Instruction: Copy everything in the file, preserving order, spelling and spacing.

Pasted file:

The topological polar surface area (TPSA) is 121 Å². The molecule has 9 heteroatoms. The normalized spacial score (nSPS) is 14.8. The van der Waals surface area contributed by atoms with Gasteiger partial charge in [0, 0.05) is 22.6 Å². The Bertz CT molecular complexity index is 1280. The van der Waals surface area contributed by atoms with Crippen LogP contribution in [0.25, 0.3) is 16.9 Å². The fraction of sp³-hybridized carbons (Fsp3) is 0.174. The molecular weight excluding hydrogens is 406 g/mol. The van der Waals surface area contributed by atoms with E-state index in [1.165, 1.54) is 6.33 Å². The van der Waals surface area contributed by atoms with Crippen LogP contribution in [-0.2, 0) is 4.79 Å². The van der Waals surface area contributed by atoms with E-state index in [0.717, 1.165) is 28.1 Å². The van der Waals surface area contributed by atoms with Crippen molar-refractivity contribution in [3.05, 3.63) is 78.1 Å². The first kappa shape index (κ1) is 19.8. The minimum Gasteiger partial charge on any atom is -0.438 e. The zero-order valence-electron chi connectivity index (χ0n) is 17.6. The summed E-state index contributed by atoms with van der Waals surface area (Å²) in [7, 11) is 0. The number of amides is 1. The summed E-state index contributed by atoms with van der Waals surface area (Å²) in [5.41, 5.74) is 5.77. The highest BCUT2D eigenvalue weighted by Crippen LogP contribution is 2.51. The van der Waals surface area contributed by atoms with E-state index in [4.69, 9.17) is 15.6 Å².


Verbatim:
The topological polar surface area (TPSA) is 121 Å². The molecule has 9 heteroatoms. The normalized spacial score (nSPS) is 14.8. The van der Waals surface area contributed by atoms with Gasteiger partial charge in [0, 0.05) is 22.6 Å². The Bertz CT molecular complexity index is 1280. The van der Waals surface area contributed by atoms with Crippen LogP contribution in [0.25, 0.3) is 16.9 Å². The fraction of sp³-hybridized carbons (Fsp3) is 0.174. The molecular weight excluding hydrogens is 406 g/mol. The van der Waals surface area contributed by atoms with E-state index in [1.165, 1.54) is 6.33 Å². The van der Waals surface area contributed by atoms with Crippen LogP contribution in [-0.2, 0) is 4.79 Å². The van der Waals surface area contributed by atoms with E-state index in [0.717, 1.165) is 28.1 Å². The van der Waals surface area contributed by atoms with Crippen molar-refractivity contribution in [3.05, 3.63) is 78.1 Å². The first kappa shape index (κ1) is 19.8. The minimum Gasteiger partial charge on any atom is -0.438 e. The zero-order valence-electron chi connectivity index (χ0n) is 17.6. The summed E-state index contributed by atoms with van der Waals surface area (Å²) in [7, 11) is 0. The number of amides is 1. The summed E-state index contributed by atoms with van der Waals surface area (Å²) in [5.41, 5.74) is 5.77. The highest BCUT2D eigenvalue weighted by Crippen LogP contribution is 2.51. The van der Waals surface area contributed by atoms with E-state index in [4.69, 9.17) is 15.6 Å².